OneWater Reflections Feb 16, 2023

Confronting Climate Change with OneWater

By Joseph Danyluk, Jacobs OneWater Director

OneWater Reflections

I was honored to join a committee discussion at the NACWA Winter Conference this month which focused on water reuse and other strategies to confront a changing climate. It was a great opportunity to engage with water utility leaders and other industry peers on how holistic, integrated approaches like OneWater are essential to tackling the water-related impacts of climate change – and maintaining public trust in our roles as water and environmental stewards.  

We experience most of the impacts of climate change through the lens of water quantity – not having enough, or having too much. We’ve seen both faces of that in the U.S. very recently. For the past several years we’ve been focused on the prolonged and severe drought in the western U.S. Take, for example, the Colorado River Basin, which serves 40 million people across seven states and portions of Mexico. Lake Mead and Lake Powell, two of the largest reservoirs in the country, are both in the Colorado River system. Both are a quarter full, and the trendline is not looking positive.   

Then, late last year, the conversation about water scarcity in the western U.S. quickly shifted to how to manage too much water. Nine powerful atmospheric rivers dumped more than 24 trillion gallons of water across the state of California. The resulting flooding submerged streets and caused flash floods in communities and mudslides on highways and homes. The estimated cost of the damage is in the billions of dollars. The storms that delivered a year’s worth of rain in some areas did, fortunately, help to fill depleted reservoirs, but even this volume of water was not enough to end a drought that has developed over more than two decades.   

Water quantity is not the only aspect of water management that is impacted by climate change. We are also witnessing how climate change impacts water quality. Extended periods of drought increase salinity and the concentration of contaminants and nutrients in our waterways. Wildfires, too, can impact water quality.

So how do we continue to serve as water and environmental stewards while simultaneously addressing the impacts of climate change? We can through holistic, integrated approaches like OneWater.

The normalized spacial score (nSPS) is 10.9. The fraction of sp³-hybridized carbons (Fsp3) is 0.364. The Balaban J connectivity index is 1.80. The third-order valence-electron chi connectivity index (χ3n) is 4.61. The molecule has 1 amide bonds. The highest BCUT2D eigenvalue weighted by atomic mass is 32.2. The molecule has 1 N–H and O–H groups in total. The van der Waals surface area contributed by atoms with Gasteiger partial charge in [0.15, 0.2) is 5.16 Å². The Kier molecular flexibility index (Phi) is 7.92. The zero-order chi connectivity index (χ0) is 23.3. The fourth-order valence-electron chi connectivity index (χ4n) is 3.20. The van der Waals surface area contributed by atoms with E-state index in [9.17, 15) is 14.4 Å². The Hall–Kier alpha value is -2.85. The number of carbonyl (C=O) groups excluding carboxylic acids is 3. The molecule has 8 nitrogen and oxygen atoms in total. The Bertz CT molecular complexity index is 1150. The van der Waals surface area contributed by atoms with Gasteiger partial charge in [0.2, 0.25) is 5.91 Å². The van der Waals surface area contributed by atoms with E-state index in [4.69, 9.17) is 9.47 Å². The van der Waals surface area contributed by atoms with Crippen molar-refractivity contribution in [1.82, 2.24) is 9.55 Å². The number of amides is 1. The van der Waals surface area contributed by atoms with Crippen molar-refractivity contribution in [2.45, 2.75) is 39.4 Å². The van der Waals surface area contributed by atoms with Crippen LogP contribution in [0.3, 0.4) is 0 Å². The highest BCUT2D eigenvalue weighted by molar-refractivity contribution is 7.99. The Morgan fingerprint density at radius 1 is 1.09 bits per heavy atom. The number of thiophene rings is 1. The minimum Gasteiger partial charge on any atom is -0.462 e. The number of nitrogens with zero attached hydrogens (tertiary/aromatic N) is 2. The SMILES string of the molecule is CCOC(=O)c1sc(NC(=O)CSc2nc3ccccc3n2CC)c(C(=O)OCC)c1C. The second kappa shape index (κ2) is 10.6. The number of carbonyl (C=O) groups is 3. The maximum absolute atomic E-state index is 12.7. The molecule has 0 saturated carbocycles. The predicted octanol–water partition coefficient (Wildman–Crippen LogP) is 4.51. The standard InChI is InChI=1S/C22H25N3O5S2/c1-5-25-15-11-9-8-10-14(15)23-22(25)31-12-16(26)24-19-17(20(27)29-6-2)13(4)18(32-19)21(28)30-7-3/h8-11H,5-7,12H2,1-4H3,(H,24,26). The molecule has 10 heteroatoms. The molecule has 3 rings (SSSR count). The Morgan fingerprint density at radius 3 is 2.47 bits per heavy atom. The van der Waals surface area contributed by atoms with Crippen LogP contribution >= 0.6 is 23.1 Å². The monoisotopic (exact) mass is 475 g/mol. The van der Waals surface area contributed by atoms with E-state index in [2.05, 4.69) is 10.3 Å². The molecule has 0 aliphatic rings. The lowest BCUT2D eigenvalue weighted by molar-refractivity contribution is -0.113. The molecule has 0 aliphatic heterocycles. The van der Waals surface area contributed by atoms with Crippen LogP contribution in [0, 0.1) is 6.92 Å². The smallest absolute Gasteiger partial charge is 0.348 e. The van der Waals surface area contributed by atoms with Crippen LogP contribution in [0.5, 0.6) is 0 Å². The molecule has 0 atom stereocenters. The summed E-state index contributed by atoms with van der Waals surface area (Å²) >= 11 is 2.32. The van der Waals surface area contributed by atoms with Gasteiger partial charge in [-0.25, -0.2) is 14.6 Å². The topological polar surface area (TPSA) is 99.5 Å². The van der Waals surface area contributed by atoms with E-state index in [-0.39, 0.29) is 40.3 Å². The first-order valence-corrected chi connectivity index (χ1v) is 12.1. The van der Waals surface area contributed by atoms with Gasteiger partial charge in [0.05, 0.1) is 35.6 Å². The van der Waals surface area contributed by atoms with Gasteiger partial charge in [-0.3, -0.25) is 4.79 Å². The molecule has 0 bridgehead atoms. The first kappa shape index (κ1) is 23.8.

Historically, our framework for developing solutions is based on the nicely organized representation of the water cycle. That kept us in our lanes and resulted in governance structures that can still constrain our ability to enact holistic approaches. However, with so many dynamic challenges and competing priorities, and with the water quality and water quantity challenges resulting from climate change, we are recognizing more and more the connections not only within, but also outside of the water cycle. That’s where OneWater comes in.  

During the NACWA session, we discussed how we can inspire OneWater approaches by sharing real stories and experiences of how holistic, integrated strategies have worked – and, specifically, where these examples have built trust in our roles as water and environmental stewards.

Take, for example, Singapore PUB which developed a pioneering water reuse program with a heavy focus on building public trust and acceptance. At Jacobs, we’re supporting multiple stakeholders with integrated water management in the Great Salt Lake Basin – another key natural resource in the U.S. that’s under threat from climate change and regional development, where declining water levels are impacting water quality. In California, we’re supporting water reuse programs and integrated climate adaptation strategies that incorporate water, wastewater and stormwater systems. These and other examples provide valuable lessons for utilities elsewhere.

Through organizations like NACWA, through industry events like their Winter Conference, and now through our OneWater Reflections series, we can share the successes of holistic, integrated water management and help to support those practices worldwide. Such collaboration will be critical not only as we manage the impacts of climate change, but also how we explore how water connects us, and how it affects us all.

About the author

Joseph Danyluk

As Jacobs’ OneWater Director, Joseph Danyluk develops business, project delivery and thought leadership strategies focused on sustainable, equitable and resilient water management solutions. He works with communities and technical teams to develop and implement integrated solutions that not only provide near- and long-term benefits, but also demonstrate how water connects us and affects us all. For 20 years, he has supported clients with developing solutions for complex challenges affecting built and natural components of the water cycle.